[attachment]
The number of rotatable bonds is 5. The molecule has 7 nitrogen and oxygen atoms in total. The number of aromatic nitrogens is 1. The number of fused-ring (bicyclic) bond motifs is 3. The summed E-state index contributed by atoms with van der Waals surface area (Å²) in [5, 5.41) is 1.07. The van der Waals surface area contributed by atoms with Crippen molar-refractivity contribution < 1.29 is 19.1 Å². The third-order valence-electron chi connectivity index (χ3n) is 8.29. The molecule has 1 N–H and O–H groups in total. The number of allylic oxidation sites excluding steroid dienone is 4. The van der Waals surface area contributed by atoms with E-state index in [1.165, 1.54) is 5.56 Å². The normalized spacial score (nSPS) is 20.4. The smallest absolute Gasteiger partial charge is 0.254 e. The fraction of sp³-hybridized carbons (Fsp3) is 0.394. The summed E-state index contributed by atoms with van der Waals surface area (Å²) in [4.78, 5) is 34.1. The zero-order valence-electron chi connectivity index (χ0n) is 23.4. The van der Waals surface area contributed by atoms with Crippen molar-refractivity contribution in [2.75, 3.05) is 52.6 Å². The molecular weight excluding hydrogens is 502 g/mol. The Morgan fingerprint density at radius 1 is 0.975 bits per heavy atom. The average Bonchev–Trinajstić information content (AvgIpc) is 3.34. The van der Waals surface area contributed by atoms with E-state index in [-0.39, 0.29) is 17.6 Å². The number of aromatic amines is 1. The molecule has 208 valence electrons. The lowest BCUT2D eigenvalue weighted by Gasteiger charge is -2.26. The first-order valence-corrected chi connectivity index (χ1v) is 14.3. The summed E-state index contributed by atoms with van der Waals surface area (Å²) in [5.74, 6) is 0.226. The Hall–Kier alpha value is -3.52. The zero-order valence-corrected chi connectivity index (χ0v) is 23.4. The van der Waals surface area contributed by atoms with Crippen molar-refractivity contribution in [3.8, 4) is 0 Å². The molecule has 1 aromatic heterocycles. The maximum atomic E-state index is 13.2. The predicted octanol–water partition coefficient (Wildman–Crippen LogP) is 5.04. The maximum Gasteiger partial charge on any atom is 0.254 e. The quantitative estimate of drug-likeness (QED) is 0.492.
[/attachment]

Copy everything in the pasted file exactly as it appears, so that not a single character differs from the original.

The number of rotatable bonds is 5. The molecule has 7 nitrogen and oxygen atoms in total. The number of aromatic nitrogens is 1. The number of fused-ring (bicyclic) bond motifs is 3. The summed E-state index contributed by atoms with van der Waals surface area (Å²) in [5, 5.41) is 1.07. The van der Waals surface area contributed by atoms with Crippen molar-refractivity contribution < 1.29 is 19.1 Å². The third-order valence-electron chi connectivity index (χ3n) is 8.29. The molecule has 1 N–H and O–H groups in total. The number of allylic oxidation sites excluding steroid dienone is 4. The van der Waals surface area contributed by atoms with E-state index in [1.165, 1.54) is 5.56 Å². The normalized spacial score (nSPS) is 20.4. The smallest absolute Gasteiger partial charge is 0.254 e. The fraction of sp³-hybridized carbons (Fsp3) is 0.394. The summed E-state index contributed by atoms with van der Waals surface area (Å²) in [4.78, 5) is 34.1. The zero-order valence-electron chi connectivity index (χ0n) is 23.4. The van der Waals surface area contributed by atoms with Crippen molar-refractivity contribution in [2.75, 3.05) is 52.6 Å². The molecular weight excluding hydrogens is 502 g/mol. The Morgan fingerprint density at radius 1 is 0.975 bits per heavy atom. The average Bonchev–Trinajstić information content (AvgIpc) is 3.34. The van der Waals surface area contributed by atoms with E-state index in [-0.39, 0.29) is 17.6 Å². The number of aromatic amines is 1. The molecule has 208 valence electrons. The lowest BCUT2D eigenvalue weighted by Gasteiger charge is -2.26. The first-order valence-corrected chi connectivity index (χ1v) is 14.3. The summed E-state index contributed by atoms with van der Waals surface area (Å²) in [5.74, 6) is 0.226. The Hall–Kier alpha value is -3.52. The zero-order valence-corrected chi connectivity index (χ0v) is 23.4. The van der Waals surface area contributed by atoms with Crippen molar-refractivity contribution in [3.8, 4) is 0 Å². The molecule has 1 aromatic heterocycles. The maximum atomic E-state index is 13.2. The predicted octanol–water partition coefficient (Wildman–Crippen LogP) is 5.04. The maximum Gasteiger partial charge on any atom is 0.254 e. The quantitative estimate of drug-likeness (QED) is 0.492.